– The event set up also proved to be a good mix. We held keynotes in the mornings, which everyone could participate in and learn more about what was going on in all the Mozilla projects. This allowed folks to learn about what else is going on at Mozilla, and stuff we are thinking about for the next 1-2 years. Labs was a heavy focus here, plus Messaging and Mobile.  In the afternoon, we had people break up more into tracks based on tasks e.g. Localization, Development and QA. Here groups were able to get a lot done as a team in the flesh — in fact this was the first time the QA team had ever been able to get together in one place as everyone is so distributed across the world. So there was a good mix between meeting new people and learning about new projects, whilst having special time with the people you work with in your area of focus.

– Wonderful visitors from Mozilla. We were lucky to have some very knowledgeable and key folks from Mozilla attend the camp, giving many people (including myself for some people) the first time to meet with John Lilly, Mozilla’s CEO, Mark Surman, the new Executive Director of the Mozilla Foundation, David Ascher, CEO of Mozilla Messaging, Chris Beard our Chief Innovation Officier, Tristan Nitot, President of Mozilla Europe and many, many more people.

What could we do better next time?

– I’d like to have more people from the general public attend. We did have around 20-40 people attend sessions over the weekend, but I would like us to have more opportunities to get people new to meet Mozilla and big Mozilla fans to attend. I’m certain people would like to help, but are not alaways sure how to get involved. Visiting us at events, is a great way to make some connections and discuss how you could get involved.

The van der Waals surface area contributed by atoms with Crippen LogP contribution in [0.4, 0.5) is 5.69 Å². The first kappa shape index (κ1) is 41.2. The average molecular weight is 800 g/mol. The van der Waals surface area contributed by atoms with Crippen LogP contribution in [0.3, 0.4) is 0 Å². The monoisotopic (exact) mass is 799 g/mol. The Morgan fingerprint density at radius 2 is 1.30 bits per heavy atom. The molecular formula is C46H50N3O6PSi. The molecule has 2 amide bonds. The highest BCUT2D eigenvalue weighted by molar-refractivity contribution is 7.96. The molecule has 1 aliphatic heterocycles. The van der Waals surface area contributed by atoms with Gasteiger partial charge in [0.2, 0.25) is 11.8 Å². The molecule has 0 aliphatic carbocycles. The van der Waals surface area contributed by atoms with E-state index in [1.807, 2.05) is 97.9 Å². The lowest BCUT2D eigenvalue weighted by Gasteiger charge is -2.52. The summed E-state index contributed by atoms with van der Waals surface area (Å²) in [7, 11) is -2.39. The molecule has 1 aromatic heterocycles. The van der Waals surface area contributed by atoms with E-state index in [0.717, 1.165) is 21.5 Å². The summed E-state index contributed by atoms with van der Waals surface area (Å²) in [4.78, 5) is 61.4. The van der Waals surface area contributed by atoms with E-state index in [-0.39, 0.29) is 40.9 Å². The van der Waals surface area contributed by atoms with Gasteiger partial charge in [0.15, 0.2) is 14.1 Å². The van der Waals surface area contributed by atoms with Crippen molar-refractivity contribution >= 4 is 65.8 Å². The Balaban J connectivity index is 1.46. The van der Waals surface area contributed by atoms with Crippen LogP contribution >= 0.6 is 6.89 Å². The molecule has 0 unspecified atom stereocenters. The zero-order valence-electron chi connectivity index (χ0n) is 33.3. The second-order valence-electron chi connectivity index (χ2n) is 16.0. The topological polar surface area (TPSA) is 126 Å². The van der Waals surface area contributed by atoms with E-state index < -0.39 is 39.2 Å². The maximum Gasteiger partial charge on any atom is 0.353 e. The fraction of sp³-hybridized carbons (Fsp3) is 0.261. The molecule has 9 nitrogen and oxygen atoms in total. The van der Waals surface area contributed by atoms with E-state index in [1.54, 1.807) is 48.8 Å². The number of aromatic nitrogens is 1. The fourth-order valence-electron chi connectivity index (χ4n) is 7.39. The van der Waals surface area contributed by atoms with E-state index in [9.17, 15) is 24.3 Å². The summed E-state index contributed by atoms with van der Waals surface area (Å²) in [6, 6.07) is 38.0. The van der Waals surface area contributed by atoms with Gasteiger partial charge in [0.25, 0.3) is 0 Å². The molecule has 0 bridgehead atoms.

– Obviously I am biased as I work in marketing, but I would like to see us have more sessions on marketing and brainstorming on how to tackle spreading the open Web message.  I also think we could attract more non-technical people to get involved in the project and our mission. In the same vein, I’d like to encourage more women to attend, less than 5% of people at the Mozilla Camp were women. Perhaps the marketing activity side may help us reach out to more ladies who would like to get involved.

– More vegetarian Food (especially on behalf of Clint, Marcia, Patrick and myself!)

– Lastly, I would like to find a way to get more people involved with the event who are remote and were not able to attend. Last week, I also attended Web 2.0 in Berlin, and have to say that I think conferences haven’t really evolved in terms of how they involve the Web and a wider community. I’d like us to explore how we could get others involved in more ways than reading our tweets, and seeing live streams. I’ll get my thinking hat on, and ask O’Reilly to do the same with the coming Web 2.0 conferences.